Signal-induced serine phosphorylation and degradation of IκB proteins are primarily mediated by IKK. To determine whether PKR-dependent dsRNA signaling to NF-κB was channelled through IKK, we first examined whether pIC treatment results in activation of endogenous IKK. T98G cell extracts prepared at various time intervals after treatment with pIC were immunoprecipitated using a monoclonal antibody against IKKα and subjected to an immune-complex kinase assay using GST-IκBα (amino acids 1 to 54) as the substrate. Antibodies directed to IKKα have previously been shown to precipitate the entire IKK complex (72). While TNF-α stimulated IKK activity within 10 min by approximately 4-fold (Fig. (Fig.5B),5B), IKK activity was stimulated by pIC more slowly, first detectable after 1 h and reaching a maximum (3.6-fold increase) after 1.5 h (Fig. (Fig.5A).5A). The kinetics of IKK activation in response to TNF and pIC also differed with respect to the decay in IKK activity. Whereas IKK activation elicited by TNF was transient (Fig. (Fig.5B),5B), pIC resulted in a more prolonged activation of IKK (Fig. (Fig.5A).5A).
Having established that IKK is activated in response to pIC, we next addressed whether this activation was mediated by PKR. Pkr+/+ and Pkr0/0 mouse cell lines were treated with pIC and examined for IKK activity as described above. Whereas a significant induction in IKK kinase activity was observed in cells containing PKR, no stimulation of IKK activity was detectable in PKR null cells (Fig. (Fig.6A).6A). While the basal level of IKK activity in Pkr0/0 cells was higher than in their wild-type counterparts, this correlated with higher levels of IKK protein (Fig. (Fig.6A).6A). To rule out any inherent defect in inducibility of IKK in response to NF-κB-activating stimuli in Pkr0/0 cells, the cells were treated with TNF-α and assayed for IKK activation. The results (Fig. (Fig.6B)6B) show these cells were competent in IKK activation in response to TNF-α, yielding a fourfold induction in IKK activity within 10 min of treatment with TNF compared with a threefold increase in the PKR wild-type cells (Fig. (Fig.6B).6B). Taken together, these results show that in the absence of PKR, pIC is unable to signal to NF-κB because IKK is not activated.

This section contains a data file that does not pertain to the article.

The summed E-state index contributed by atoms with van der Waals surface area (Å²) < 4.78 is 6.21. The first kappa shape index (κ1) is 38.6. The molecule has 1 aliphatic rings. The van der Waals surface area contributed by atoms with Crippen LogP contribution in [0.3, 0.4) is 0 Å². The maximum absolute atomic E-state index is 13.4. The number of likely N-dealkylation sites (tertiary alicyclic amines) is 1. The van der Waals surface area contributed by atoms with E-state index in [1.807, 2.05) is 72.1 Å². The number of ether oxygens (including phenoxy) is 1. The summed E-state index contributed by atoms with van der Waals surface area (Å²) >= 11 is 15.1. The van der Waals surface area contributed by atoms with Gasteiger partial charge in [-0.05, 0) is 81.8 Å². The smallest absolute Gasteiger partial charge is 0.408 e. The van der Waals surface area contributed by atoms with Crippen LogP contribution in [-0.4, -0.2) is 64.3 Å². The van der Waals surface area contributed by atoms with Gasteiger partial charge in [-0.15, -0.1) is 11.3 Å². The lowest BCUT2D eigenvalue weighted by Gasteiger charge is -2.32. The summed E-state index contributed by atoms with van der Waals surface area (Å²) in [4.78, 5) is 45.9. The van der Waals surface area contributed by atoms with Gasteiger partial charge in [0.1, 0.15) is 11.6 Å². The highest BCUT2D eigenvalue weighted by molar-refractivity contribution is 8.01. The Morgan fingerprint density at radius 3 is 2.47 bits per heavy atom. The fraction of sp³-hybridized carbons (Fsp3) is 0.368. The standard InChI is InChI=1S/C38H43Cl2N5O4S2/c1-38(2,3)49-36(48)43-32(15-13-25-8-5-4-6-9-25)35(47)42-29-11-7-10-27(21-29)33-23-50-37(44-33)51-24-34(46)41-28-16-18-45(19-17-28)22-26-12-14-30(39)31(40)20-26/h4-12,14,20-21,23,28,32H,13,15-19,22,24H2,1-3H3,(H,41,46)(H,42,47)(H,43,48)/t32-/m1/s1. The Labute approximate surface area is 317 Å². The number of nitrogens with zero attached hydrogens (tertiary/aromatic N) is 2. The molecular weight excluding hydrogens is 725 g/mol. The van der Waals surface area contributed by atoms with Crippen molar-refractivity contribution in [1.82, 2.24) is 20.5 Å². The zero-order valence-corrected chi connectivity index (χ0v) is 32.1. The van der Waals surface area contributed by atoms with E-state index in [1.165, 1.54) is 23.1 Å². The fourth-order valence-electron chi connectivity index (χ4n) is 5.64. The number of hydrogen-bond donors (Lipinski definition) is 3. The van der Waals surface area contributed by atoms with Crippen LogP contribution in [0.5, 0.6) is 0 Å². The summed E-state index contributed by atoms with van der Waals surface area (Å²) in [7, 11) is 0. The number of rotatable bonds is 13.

We reasoned that if the activation of IKK by pIC was PKR dependent, there may be a physical association between these two kinases. To address this possibility, a catalytically inactive mutant of PKR was transiently overexpressed in 293T cells and the endogenous IKK complex immunoprecipitated with anti-IKKα antibody followed by immunoblotting for PKR. Mutant PKR was used rather than wild-type PKR, since the latter is growth suppressive and therefore cannot be overexpressed. The ectopically expressed mutant PKR immunoprecipitated with anti-IKKα antibody (Fig. (Fig.7A,7A, lane 3). The specificity of this interaction was demonstrated by the failure of PKR to coimmunoprecipitate with a control rabbit polyclonal antibody (Fig. (Fig.7A,7A, lane 4) and from the lack of interaction of overexpressed Stat6 with IKK (Fig. (Fig.7A,7A, lanes 6 and 7). The association of PKR with the IKK complex was confirmed by immunoprecipitating PKR from cell extracts and subjecting the immunoprecipitate to immunoblotting for IKKα. The endogenous IKKα associated with PKR (Fig. (Fig.7B,7B, lane 2) and IKKα was not present in Stat6 immunocomplexes from Stat6-overexpressing cell extracts (Fig. (Fig.7B,7B, lane 3). These results demonstrate that the association of PKR with the IKK complex is stimulus independent.
To directly demonstrate the requirement for IKK in dsRNA signaling to NF-κB, we transiently expressed a dominant negative mutant of IKKβ and examined its effect on pIC-induced gene expression. T98G cells were cotransfected with an NF-κB-dependent luciferase reporter plasmid containing 5 NF-κB sites upstream of a minimal reporter. The results (Fig. (Fig.8)8) show that reporter gene expression in response to pIC was inhibited by the catalytically inactive mutant of IKKβ in a dose-dependent manner. These results indicate that pIC-induced activation of NF-κB is mediated by the IKK complex.
Most NF-κB-inducing signals (IL-1, T-cell receptor engagement, TNF-α, CD95, EBV LMP1) appear to converge on the NF-κB-inducing kinase (NIK) (50, 83), while NF-κB induction by Tax protein has been shown to be mediated through another member of the MAP kinase kinase kinase family (100). IL-1 and TNF-α have been reported to activate both NIK and MEKK1 (60). These two members of the MAP kinase kinase kinase family have been reported to physically associate with the IKK complex (13, 52, 69). Therefore, activation of IKKβ by PKR in pIC signaling to NF-κB may be direct or may be mediated through NIK, MEKK1, or another unidentified kinase. Therefore, we examined whether NIK may be involved in dsRNA signaling to NF-κB by transiently expressing a dominant negative mutant of this kinase and examining the effect on NF-κB-dependent reporter gene expression. A kinase-deficient mutant of NIK (KK429/430AA) inhibited both TNF-α and pIC signaling pathways leading to NF-κB activation (Fig. (Fig.9).9). This mutant (NIK KK429/430AA) did not affect activation of JNK1 in response to TNF-α (data not shown) as previously reported (79). These results suggest that NIK is a required component of pIC signaling pathway to NF-κB.